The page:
The big question is how to prevent falls in the elderly. A number of interventions may help.
1) Treat the neurodegenerative/ underlying condition contributing to the falls. Gait and postural reflexes of patients with Parkinson’s disease improve when they are treated with medications like Levodopa-carbidopa and dopamine agonist. The response though varies, their tremor may improve though their gait may still remain off.
Good control of blood sugar in a diabetic patient helps and may halt the progression of the neuropathy.
Alzheimer’s disease patients also gain some benefit in their gait and mobility when they are treated with medications like Aricept.
2) Correct visual/ eye problems: timely cataract surgery, corrective lenses and glasses all help in improving stability and confidence of the elderly patient.
3) Hearing aids may be of help in those who have hearing loss.
4) Restriction of outdoor activities may be advisable in a patient who is at high risk of falls. If that is not acceptable, these activities should be carried out under direct supervision. Keep a walking partner etc.
5) Correct mechanical/ musculoskeletal gait problems such as ingrown toe nail, back and hip pain, foot drop etc.
6) Regular exercise is helpful. By keeping muscles supple and maintaining their tone it ensures that righting reflexes are not lost.
7) Physical therapy may be immensely helpful in some patients (laying emphasis on gait retraining).
8) Use of assist devices like canes (single point, four point), walker is helpful.
9) Fall proof the home and immediate patient surroundings: remove anything which may cause injury if the patient falls-this includes sharp objects, tables with sharp edges, loose carpets.
have fall prevention devices at the top of stairs.
have a bed whose sides can be put at night (just like in the hospital).
have an alarm or some other call device set-up at home so that help can be summoned.
Last but not least” MOST FALLS OCCUR TO AND FROM THE BED TO THE BATHROOM AT NIGHT, SO LEAVE THE BATHROOM LIGHT ON AT NIGHT!!!”
One thought on “Falls in neurodegenerative conditions: what can be done?”
Thank you for your article “Fall in Neurodegenerative Conditions”. After conducting training seminars in 11 states for health care workers in long term care facilities, I am encouraged to get the word out. Benevolent Ballet-Fall Prevention for the Elderly is a unique approach to exercise. The integratiion of music with exercises is especially effective for those with neuro muscular difficulty. The program was developed to address several quality of life concerns.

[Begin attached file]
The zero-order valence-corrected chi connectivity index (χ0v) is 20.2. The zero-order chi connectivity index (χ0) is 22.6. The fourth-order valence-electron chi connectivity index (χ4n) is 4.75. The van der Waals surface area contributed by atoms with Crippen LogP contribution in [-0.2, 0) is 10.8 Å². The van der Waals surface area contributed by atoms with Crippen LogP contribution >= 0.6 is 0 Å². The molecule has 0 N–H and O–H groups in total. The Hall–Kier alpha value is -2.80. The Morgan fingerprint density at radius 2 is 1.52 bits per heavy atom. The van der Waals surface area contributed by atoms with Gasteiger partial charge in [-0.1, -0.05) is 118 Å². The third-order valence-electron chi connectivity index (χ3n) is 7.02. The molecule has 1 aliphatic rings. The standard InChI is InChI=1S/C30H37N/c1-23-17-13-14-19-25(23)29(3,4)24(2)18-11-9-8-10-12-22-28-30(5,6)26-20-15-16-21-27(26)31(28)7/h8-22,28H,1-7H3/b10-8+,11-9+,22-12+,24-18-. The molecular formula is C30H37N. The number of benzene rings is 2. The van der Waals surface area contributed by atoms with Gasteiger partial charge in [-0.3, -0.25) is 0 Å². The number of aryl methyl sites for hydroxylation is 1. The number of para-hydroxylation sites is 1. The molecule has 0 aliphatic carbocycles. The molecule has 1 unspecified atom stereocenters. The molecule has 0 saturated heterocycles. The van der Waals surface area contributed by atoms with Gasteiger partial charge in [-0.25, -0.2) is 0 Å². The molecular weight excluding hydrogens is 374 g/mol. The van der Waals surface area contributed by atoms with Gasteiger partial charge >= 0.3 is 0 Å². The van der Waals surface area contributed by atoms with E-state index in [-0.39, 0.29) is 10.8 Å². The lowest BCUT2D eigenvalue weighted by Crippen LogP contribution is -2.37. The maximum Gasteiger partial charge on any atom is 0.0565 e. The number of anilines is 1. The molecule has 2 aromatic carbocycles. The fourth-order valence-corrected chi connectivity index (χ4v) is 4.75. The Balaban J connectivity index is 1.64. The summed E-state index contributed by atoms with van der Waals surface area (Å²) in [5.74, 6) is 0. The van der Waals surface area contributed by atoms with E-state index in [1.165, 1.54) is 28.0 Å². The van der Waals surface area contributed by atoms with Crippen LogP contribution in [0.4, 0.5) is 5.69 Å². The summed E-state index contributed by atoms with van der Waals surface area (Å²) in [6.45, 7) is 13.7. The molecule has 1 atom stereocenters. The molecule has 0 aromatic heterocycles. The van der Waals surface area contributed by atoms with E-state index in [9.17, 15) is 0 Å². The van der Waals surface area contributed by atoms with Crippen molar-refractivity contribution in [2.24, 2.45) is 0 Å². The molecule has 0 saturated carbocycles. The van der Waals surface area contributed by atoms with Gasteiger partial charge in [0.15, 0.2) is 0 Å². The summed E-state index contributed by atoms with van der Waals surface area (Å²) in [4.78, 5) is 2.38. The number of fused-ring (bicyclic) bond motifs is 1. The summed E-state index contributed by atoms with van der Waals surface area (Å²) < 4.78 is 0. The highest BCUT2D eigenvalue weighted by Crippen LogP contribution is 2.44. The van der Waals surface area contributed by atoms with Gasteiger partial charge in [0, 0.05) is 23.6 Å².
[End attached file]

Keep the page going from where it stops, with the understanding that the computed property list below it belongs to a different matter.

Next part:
1. First of all, we all know that exercise is important to maintain mobility and to reduce the risk of falls.
2. We also know that it is often difficult to engage the elderly in activities. Motivating the frail elderly or those with Alzheimer’s or other dementias is especially difficult.
3. Although staff tries to provide their residents with joyful moments, it can be very challenging with the frail elderly who may be apathetic, withdrawn, depressed, angry or anxious.
The exercises (chair and standing if capable) are adapted to the physical and cognitive ability of the participants. The use of classical and semi classical music adds an enriching arts component to the program and improves the quality of movement. The program can be implemented in community settings, or nursing and assisted living facilities.The Benevolent Ballet-Fall Prevention for the Elderly program builds on the residents retained strengths including their appreciation of music,beauty and humor. The staff training includes approaches to communicating with and inspiring the residents to participate and to do so to the best of their physical and cognitive ability.
As for my background, I was trained to teach in London at the Royal Ballet School. After a forty year career of working with populations ranging from the very gifted to those with physical and mental challenges it was suggested that I develop a program for the elderly. The idea being that through the magic of classical music and movement the elderly (even those with Alzheimer’s and other dementias) would be motivated to participate. It works!